Levy Ceitlin removes cooked kosher chicken from a bell rotisserie at UC San Diego. Photo by Chris Stone

San Diego city officials Tuesday issued a reminder that the minimum wage within city limits will rise to $12 an hour starting Jan. 1 — with no exceptions.

The 50-cent boost complies with the city’s Earned Sick Leave and Minimum Wage Ordinance.

Statewide, the minimum wage also jumps to $12 an hour — but only for employers with 26 or more workers. For those employing 25 or fewer, the minimum wage under California law is $11. (The state minimum wage for large employers reaches $15 in 2022. The federal minimum wage remains $7.25, which some states still observe.)

Employees who perform at least two hours of work in one or more calendar weeks of the year within the geographic boundaries of the City of San Diego will receive a minimum wage of $12.

“The ordinance applies to all industries and businesses and there are no exemptions,” said a city statement. “Tips and gratuities do not count toward payment of minimum wage.”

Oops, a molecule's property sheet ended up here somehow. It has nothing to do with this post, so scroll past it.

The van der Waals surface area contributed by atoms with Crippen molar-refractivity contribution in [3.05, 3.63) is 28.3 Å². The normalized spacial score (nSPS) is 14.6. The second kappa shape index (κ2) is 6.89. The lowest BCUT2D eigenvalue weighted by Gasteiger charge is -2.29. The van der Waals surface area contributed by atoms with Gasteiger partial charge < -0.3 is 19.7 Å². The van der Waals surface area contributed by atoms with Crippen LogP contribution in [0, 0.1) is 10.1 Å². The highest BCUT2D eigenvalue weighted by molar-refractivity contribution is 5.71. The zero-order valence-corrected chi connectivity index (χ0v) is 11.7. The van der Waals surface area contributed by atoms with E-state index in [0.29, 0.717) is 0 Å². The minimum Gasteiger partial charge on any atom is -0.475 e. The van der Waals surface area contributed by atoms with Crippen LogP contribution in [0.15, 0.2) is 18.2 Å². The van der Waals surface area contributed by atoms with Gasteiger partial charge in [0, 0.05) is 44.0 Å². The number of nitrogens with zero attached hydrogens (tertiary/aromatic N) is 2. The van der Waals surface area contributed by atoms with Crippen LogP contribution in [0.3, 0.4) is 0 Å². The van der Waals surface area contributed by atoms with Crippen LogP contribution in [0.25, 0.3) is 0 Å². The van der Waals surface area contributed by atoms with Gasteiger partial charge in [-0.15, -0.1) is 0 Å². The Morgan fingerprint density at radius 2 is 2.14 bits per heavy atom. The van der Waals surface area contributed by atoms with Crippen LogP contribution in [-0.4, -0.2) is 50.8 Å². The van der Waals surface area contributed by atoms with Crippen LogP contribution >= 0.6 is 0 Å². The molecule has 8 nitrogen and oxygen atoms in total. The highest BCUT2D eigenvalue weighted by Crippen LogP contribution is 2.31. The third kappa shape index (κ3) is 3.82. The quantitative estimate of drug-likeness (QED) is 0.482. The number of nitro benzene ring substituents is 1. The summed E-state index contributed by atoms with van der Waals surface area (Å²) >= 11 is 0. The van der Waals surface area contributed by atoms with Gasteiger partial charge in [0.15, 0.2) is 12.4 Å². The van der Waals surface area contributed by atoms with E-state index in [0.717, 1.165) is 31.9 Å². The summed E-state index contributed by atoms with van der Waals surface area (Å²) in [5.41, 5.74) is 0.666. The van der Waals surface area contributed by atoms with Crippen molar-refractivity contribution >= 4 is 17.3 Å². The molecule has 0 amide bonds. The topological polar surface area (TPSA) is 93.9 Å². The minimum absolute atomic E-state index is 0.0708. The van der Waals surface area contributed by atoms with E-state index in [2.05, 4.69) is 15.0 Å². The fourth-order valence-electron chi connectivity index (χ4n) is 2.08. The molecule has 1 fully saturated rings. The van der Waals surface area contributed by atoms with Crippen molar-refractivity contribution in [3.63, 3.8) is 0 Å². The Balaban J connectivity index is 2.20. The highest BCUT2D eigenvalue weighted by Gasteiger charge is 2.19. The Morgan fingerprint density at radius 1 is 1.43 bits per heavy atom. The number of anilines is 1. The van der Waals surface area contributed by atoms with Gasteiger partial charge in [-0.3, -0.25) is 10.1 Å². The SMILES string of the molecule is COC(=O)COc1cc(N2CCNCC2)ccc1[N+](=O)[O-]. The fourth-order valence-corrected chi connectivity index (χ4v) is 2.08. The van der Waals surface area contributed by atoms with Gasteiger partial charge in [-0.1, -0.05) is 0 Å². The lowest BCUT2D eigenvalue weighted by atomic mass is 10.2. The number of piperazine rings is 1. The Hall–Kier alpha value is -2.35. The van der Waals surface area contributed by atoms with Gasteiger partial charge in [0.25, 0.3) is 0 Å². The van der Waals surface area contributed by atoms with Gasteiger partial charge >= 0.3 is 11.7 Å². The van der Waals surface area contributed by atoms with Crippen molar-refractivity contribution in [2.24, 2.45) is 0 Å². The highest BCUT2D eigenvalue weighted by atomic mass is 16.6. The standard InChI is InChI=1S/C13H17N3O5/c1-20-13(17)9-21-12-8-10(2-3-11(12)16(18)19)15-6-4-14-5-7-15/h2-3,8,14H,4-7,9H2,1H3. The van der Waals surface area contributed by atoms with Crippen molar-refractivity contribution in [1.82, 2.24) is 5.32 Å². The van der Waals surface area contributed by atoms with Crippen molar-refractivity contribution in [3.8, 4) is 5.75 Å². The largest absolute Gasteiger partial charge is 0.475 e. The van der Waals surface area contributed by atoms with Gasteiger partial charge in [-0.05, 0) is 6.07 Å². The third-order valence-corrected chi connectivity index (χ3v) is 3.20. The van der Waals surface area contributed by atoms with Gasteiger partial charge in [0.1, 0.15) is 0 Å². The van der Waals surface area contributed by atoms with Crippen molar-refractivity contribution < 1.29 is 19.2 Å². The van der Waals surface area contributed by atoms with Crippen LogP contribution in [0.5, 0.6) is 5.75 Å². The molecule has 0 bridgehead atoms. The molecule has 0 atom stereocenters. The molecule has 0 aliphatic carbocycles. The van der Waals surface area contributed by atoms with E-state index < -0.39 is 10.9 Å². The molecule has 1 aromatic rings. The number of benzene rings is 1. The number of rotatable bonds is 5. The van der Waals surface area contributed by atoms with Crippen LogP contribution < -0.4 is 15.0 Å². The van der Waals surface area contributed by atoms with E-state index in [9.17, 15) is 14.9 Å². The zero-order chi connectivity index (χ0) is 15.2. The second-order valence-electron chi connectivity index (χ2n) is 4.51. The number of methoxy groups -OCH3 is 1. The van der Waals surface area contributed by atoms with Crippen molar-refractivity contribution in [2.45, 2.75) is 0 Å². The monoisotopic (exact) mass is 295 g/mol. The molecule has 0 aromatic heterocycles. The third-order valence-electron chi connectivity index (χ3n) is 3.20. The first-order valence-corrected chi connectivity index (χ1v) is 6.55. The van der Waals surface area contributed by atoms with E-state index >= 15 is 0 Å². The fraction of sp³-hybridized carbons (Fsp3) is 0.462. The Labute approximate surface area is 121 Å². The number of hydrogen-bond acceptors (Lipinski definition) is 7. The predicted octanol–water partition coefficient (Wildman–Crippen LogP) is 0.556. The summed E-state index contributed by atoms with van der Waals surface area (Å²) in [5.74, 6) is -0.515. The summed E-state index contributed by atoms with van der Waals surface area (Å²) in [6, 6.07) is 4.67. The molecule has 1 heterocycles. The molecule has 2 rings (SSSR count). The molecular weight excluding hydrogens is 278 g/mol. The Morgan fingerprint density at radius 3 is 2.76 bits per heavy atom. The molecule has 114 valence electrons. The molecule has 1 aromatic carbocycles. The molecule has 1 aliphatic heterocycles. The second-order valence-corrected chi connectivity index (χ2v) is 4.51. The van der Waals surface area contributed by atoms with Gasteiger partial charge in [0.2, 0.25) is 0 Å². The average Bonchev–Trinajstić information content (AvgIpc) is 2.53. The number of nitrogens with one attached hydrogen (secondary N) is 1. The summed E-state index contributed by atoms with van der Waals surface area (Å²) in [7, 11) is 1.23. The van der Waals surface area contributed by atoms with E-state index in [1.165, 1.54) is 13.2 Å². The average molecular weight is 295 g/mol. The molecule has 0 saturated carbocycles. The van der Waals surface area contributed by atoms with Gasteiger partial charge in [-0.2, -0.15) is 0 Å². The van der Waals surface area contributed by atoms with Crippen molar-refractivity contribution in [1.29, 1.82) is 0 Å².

The ordinance also calls for updated notices for posting at the workplace, which are available on the city’s Minimum Wage Program’s webpage.

“Every employer must post these notices in a conspicuous place at any workplace or job site,” the city said.

Employees will continue to earn sick leave, either by the accrual or “front load” method, in accordance with the ordinance.

Employees may use earned sick leave for all reasons described in the ordinance, including, but not limited to, time for their own medical care or for the medical care of a family member.

Employers may limit an employee’s use of earned sick leave to 40 hours in a benefit year. officials said.

“If a person believes an employer is violating the ordinance, they are encouraged to file a complaint, in writing, with the Minimum Wage Program,” the city said, pointing to sandiego.gov/MinimumWage.

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